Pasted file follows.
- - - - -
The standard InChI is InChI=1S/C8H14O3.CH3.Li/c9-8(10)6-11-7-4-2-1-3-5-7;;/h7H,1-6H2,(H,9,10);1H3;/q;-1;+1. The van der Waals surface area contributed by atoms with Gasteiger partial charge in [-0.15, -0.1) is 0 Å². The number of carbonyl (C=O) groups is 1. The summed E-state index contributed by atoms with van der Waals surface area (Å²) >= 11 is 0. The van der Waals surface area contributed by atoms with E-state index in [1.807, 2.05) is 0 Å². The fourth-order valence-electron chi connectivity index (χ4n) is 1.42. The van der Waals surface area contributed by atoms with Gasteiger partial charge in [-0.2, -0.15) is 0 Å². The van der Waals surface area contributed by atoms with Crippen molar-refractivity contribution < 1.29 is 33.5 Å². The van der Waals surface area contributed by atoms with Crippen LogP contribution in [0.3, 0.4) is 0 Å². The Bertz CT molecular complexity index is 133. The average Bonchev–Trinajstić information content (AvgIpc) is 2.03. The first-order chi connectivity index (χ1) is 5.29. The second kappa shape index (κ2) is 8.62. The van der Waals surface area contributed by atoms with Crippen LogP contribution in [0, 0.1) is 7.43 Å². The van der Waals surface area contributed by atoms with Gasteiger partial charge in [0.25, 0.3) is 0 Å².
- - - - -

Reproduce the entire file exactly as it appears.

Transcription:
The standard InChI is InChI=1S/C8H14O3.CH3.Li/c9-8(10)6-11-7-4-2-1-3-5-7;;/h7H,1-6H2,(H,9,10);1H3;/q;-1;+1. The van der Waals surface area contributed by atoms with Gasteiger partial charge in [-0.15, -0.1) is 0 Å². The number of carbonyl (C=O) groups is 1. The summed E-state index contributed by atoms with van der Waals surface area (Å²) >= 11 is 0. The van der Waals surface area contributed by atoms with E-state index in [1.807, 2.05) is 0 Å². The fourth-order valence-electron chi connectivity index (χ4n) is 1.42. The van der Waals surface area contributed by atoms with Gasteiger partial charge in [-0.2, -0.15) is 0 Å². The van der Waals surface area contributed by atoms with Crippen molar-refractivity contribution < 1.29 is 33.5 Å². The van der Waals surface area contributed by atoms with Crippen LogP contribution in [0.3, 0.4) is 0 Å². The Bertz CT molecular complexity index is 133. The average Bonchev–Trinajstić information content (AvgIpc) is 2.03. The first-order chi connectivity index (χ1) is 5.29. The second kappa shape index (κ2) is 8.62. The van der Waals surface area contributed by atoms with Crippen LogP contribution in [0, 0.1) is 7.43 Å². The van der Waals surface area contributed by atoms with Gasteiger partial charge in [0.25, 0.3) is 0 Å².